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END Clothing Warehouse Worker Steals Over £100k Worth Of Product

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END Warehouse Employee Steals £100k Worth Of Product
END Warehouse Employee Steals £100k Worth Of Product

Even after fighting millions of other users (or bots) in order to secure products from boutiques across the globe, the final hurdle is always whether the sneaker is actually delivered to your front doorstep. Social media has been riddled with accusations and stories of delivery services swiping packages from customers before reaching their final destination. While these cases occur, product theft occurs throughout the entire supply chain. It can happen in the brand's manufacturing factories, in transit to the retailers, and sometimes even at the retailer's warehouses...

As reported by Sunderland Echo, UK-based retailer END Clothing's former warehouse employee, Wakas Hussain allegedly had 29 deliveries sent to the same address. He circumvented the company’s systems and was eventually caught red-handed when he gave a package containing three sneakers valued at £700 to the delivery dispatch driver with a manually input address. After this, police investigated the address where all of these deliveries were made and found £105,333 worth of product (around £40,000 in wholesale value) in the home of Hussian’s then-partner’s mother. Luckily, all of the product was seized by authorities, and Hussain eventually pled guilty to the crime in turn being sentenced to “12 months suspended for two years with a community order and 200 hours unpaid work.”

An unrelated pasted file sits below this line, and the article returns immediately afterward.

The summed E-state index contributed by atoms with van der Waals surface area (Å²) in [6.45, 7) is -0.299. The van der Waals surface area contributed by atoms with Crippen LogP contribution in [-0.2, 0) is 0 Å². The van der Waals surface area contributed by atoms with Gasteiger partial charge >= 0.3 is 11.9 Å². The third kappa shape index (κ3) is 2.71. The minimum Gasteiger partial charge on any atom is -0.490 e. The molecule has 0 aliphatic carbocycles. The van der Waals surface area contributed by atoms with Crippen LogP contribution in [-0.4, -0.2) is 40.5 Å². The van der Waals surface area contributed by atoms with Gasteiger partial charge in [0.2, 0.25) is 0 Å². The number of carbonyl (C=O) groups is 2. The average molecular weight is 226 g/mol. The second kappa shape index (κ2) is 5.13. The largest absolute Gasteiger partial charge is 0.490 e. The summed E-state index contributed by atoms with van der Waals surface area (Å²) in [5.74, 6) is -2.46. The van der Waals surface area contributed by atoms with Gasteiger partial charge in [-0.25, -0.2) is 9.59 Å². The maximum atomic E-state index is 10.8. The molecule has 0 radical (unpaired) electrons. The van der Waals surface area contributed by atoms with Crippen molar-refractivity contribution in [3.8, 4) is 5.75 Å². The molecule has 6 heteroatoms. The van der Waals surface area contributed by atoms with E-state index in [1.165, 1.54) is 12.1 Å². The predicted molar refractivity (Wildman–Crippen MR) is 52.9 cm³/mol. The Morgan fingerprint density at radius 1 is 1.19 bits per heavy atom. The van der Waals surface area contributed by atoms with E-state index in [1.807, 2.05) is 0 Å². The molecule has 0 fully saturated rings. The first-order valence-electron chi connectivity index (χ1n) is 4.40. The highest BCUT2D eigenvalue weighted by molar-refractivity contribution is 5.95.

Although the value of the product amassed to such a large amount, Hussain stated in court that he had no intention of selling any of it and had started stealing to distract himself from personal issues. Now, the Newcastle resident is currently employed by a new company that is well aware of his past and understands how remorseful he is for his mistake.

This is just one of the dozens of cases that have popped up in the last few years of delivery services and/or warehouse employees being caught siphoning product for themselves. Just last year a FedEx delivery driver was arrested for stealing nearly $100k in sneakers meant for Foot Locker. Hopefully, we see less of these cases going forward as companies are beginning to crack down on internal theft. For more updates on the latest news in the sneaker and streetwear world, keep it locked to our Twitter and the Sole Retriever mobile app.

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